Today, one in five adults – over 40 million Americans – live with a mental illness. Most people with a serious mental illness (SMI) like schizophrenia, bipolar disorder, or severe depression cycle through a revolving door of insufficient care due to lack of funding, personnel and space.

For those suffering with SMI in Los Angeles, the epicenter of this crisis, their only refuge is the emergency room of the Los Angeles County + USC Medical Center.

Photo credit: Courtesy of Upper East Films

Dr. McGhee at the LAC-USC Hospital Emergency Room.

Rosenberg follows the lives of three patients in particular who find themselves with a chronic lack of institutional support while weaving in his own story of how the system failed his late sister, Merle, and her battle with schizophrenia.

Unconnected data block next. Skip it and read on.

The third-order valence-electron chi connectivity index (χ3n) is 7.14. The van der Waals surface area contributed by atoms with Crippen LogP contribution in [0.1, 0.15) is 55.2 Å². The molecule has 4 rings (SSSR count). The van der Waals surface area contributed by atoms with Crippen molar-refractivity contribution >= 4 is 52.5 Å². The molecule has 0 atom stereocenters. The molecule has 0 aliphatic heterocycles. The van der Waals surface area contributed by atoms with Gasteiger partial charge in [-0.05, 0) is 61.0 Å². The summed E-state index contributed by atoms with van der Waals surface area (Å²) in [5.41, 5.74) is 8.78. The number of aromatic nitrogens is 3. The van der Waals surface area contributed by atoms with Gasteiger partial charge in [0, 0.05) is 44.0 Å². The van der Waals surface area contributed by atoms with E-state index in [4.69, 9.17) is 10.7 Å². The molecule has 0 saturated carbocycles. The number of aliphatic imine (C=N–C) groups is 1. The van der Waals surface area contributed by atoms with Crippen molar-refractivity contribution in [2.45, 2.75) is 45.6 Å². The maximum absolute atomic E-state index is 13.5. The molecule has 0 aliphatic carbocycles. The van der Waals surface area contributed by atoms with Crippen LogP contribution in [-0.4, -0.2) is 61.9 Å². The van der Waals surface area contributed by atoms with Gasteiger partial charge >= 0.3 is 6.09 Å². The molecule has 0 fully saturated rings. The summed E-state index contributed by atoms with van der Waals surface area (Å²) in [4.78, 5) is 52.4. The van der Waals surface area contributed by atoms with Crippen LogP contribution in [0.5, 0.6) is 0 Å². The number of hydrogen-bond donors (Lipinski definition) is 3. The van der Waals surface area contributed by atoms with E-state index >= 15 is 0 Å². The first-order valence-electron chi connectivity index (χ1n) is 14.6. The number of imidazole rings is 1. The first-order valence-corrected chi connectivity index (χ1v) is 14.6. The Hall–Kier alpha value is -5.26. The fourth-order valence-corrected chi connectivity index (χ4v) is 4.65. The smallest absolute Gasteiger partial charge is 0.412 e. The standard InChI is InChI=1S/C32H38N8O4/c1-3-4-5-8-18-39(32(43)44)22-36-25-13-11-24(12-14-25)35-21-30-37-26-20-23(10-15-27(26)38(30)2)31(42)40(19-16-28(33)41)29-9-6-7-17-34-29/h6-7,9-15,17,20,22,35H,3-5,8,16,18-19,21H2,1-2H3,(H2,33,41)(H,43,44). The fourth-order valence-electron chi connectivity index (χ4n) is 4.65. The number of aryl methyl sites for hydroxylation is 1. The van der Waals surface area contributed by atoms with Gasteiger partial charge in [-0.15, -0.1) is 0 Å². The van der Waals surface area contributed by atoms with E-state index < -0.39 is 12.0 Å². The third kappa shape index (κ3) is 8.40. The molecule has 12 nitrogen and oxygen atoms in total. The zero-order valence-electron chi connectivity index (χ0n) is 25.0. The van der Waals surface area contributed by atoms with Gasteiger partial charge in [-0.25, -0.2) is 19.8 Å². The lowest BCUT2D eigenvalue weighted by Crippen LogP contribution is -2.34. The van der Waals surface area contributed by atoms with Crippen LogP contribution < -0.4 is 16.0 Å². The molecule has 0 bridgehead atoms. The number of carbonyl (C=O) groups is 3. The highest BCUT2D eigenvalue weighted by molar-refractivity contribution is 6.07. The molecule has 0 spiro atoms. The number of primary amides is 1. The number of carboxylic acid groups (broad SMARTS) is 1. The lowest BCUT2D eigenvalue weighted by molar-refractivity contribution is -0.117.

Photo credit: Courtesy of Upper East Films

Johanna at home, a year after being filmed in the LAC-USC Hospital Emergency Room.

Featuring interviews with experts, activists, individuals living with a mental illness, and their families, the film builds on historical footage and commentary related to mental health, exploring the rise of this issue on a national scale in the mid- and late 20th century.

Jails for Mental Illness | Bedlam

America's three largest jails are also its three largest psychiatric treatment facilities. In this excerpt from "Bedlam," while one person with mental illness faces a long wait in jail before finding treatment, California Gov. Gavin Newsom tours the Twin Towers Correctional Facility where he is shocked by the staggering number of people with mental illness housed in high-security jails.